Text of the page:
Flags of the World has an extensive section on copyright, noting that,  “Our editorial policy is to include images only when we can ascertain that we have permission to use them”. The website gives permission to use any of the flags on the site under the following conditions;

    • you limit your use to a maximum of 5% of the images or content of the website (let’s see, 5% of 188,000 is 9,400 so I am OK there)
    • you quote the author (Check, did that)
    • you quote the website (Check, yup)
    • you do not alter in any way the images or the content of the text (Check)
    • you use the material for non-commercial and non-political purposes only (And Check)

    It looks like I am in the clear when it comes to using this particular flag image. However, just to be extra vigilant I asked for and was granted permission to use the flag design on the website which was designed by Masao Okazaki from a photo located by Dave Fowler. It is not clear who the original designer of the Ladysmith flag is or was.

    Now, whether and when Ladysmith’s municipal flag will get a makeover is a good question. It may not be top of mind for residents who are dealing with other issues, like inflation, world peace or whatever. Still, a flag is a branding tool, and this brand needs updating.

    But here are some copyright considerations that Ladysmith Town Council might want to consider.

    When the new design is approved by Council, no doubt after an extensive public consultation process, the flag designer (or their estate) will hold the copyright for the work for the duration of their lifetime, plus 70 years. That is unless they are an employee of the town and were assigned the task of flag design as part of their duties, in which case ownership would vest in the township (unless there is an agreement between the employee and employer to the contrary) although the copyright term of protection will still last for the life of the author plus 70 years. In Canada, there can be a distinction between authorship and ownership. If the artist is not an employee but if the work is produced under a “contract of service or apprenticeship”, (as opposed to a simple “contract for services”), the township will also own the copyright. But if the work is done under a “contract for services”, i.e. as an “independent contractor”, the author of the work will control the copyright. What is the difference between the two types of contracts? That is why we have lawyers!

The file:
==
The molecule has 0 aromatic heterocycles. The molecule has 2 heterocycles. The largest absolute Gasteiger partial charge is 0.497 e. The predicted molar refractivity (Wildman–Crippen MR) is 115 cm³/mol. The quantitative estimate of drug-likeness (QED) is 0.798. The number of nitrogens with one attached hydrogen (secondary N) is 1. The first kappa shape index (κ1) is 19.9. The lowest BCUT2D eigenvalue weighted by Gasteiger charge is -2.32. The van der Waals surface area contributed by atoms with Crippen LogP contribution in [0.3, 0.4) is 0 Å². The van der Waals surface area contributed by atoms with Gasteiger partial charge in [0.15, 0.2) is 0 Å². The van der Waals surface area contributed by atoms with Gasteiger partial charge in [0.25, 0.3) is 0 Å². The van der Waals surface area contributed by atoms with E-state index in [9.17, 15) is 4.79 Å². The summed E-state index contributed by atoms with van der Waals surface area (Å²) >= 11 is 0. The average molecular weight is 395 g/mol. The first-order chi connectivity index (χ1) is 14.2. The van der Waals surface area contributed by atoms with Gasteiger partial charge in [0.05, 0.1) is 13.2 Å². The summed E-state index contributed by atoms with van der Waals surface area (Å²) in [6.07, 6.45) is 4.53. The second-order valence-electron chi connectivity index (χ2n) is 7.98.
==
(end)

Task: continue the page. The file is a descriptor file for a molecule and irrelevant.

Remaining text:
If you want to add another layer of complexity, even if the copyright is owned by the township, the author will still enjoy moral rights in the work, that is the ability to protect the integrity of the work, unless there is an agreement to the contrary. So, if we take the current flag as an example, and Council decides to remove the two horseshoes from the sailboat’s flag, in theory the creator of the original design (if anyone is aware of who that is) could assert their moral rights to oppose the modification of the flag. Better to get a new one designed and, if possible, control the copyright through contractual provisions.

    Replacing a poorly designed flag may be a good idea, but keep in mind the copyright ramifications. I am sure that the Town has a legal department, or at least a lawyer on retainer for legal advice, so they will no doubt do it right. I can hardly wait to see the new flag floating proudly over Ladysmith harbour.

    This article was first published on Hugh Stephens Blog